Walking into the Emergency Department at the Perth Children’s Hospital with their sick two-year-old daughter Amelia, Brianna and Russell felt…
Child and adolescent psychiatry is the focus of a new Professorial Chair position funded by PMH Foundation supporters.
Professor Florian Daniel Zepf is the inaugural Chair and Winthrop Professor of Child and Adolescent Psychiatry, and is currently working at Princess Margaret Hospital investigating the role of the neurotransmitter serotonin in a variety of brain functions, including mood processes, memory and impulsive behaviours.
“Adolescence is a critical period of development, and we know the serotonin system changes throughout the stages of development. Many psychological disorders emerge in childhood or adolescence and have a clear trajectory from there, so it’s important for us to understand more about the role serotonin plays in this,” Professor Zepf said.
“Once we clearly understand how serotonin works, we can develop targeted interventions based on that knowledge.”
Professor Zepf’s other key research area is in ADHD and an alternative non-pharmacological treatment for the disorder called neurofeedback, which allows children to learn to regulate their own brain activity without needing pharmacological agents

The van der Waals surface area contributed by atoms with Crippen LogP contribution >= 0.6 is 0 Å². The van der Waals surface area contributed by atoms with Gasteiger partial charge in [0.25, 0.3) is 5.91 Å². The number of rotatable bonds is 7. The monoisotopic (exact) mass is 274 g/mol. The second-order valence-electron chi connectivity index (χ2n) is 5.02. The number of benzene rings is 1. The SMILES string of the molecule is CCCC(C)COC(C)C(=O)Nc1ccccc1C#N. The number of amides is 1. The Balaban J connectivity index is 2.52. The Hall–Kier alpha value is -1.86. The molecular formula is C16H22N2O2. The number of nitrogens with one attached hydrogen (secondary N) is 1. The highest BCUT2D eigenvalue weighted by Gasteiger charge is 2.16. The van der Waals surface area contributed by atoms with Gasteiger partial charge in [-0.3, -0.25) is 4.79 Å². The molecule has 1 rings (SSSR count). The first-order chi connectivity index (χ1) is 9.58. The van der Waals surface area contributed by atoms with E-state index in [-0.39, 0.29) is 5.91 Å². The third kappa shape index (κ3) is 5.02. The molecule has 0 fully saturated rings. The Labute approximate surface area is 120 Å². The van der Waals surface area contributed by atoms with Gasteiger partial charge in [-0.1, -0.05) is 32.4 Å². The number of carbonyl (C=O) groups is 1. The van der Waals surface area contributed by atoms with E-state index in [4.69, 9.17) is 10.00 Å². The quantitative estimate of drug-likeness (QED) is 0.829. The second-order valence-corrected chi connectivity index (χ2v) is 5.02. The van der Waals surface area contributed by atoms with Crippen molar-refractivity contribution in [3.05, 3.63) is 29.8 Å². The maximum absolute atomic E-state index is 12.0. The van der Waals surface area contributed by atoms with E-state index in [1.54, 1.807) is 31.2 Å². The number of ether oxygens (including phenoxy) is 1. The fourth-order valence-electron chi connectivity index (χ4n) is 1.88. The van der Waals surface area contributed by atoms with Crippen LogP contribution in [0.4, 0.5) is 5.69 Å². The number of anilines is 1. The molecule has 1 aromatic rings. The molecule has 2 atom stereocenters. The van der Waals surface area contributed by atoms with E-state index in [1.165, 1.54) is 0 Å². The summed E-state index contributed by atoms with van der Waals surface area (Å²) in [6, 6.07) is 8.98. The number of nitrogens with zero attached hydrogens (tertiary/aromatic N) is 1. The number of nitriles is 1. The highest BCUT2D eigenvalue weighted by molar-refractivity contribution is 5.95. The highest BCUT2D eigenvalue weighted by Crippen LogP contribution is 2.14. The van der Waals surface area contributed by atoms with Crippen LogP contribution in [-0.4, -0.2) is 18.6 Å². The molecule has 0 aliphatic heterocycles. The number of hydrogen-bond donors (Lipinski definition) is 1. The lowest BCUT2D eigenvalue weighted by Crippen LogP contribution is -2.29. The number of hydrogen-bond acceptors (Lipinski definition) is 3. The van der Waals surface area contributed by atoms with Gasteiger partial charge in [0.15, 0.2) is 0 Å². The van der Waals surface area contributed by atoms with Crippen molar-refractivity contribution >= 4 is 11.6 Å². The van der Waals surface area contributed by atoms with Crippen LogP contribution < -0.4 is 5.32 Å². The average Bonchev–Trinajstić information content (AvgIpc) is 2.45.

“How it works is that children with ADHD learn to control and regulate their brain activity by looking at an EEG signal of their own brain activity in real time on a screen system,” he says.
“Because the EEG signals that are fed back are related to attention control, we are able to teach children skills to improve their attention span.”
Putting this in real terms, take the example of a young 10-year-old boy who has been diagnosed with ADHD and prescribed medication to help handle his hyperactive behaviours but is experiencing some side effects.
In this case, Professor Zepf’s approach could help the child learn to control his brain activity signals using a neurofeedback system, and eventually apply these strategies to regulate his own brain activity with the goal of improved attentional performance.
In an ideal scenario the key benefit of this alternate treatment path is that the child wouldn’t have to rely on, or could reduce other interventions such as medication.
“More research needs to be done in this area and I’m keen to introduce it in WA. It would allow us to hopefully reduce the use of stimulants in particular patients, and be a form of treatment in itself,” Professor Zepf says.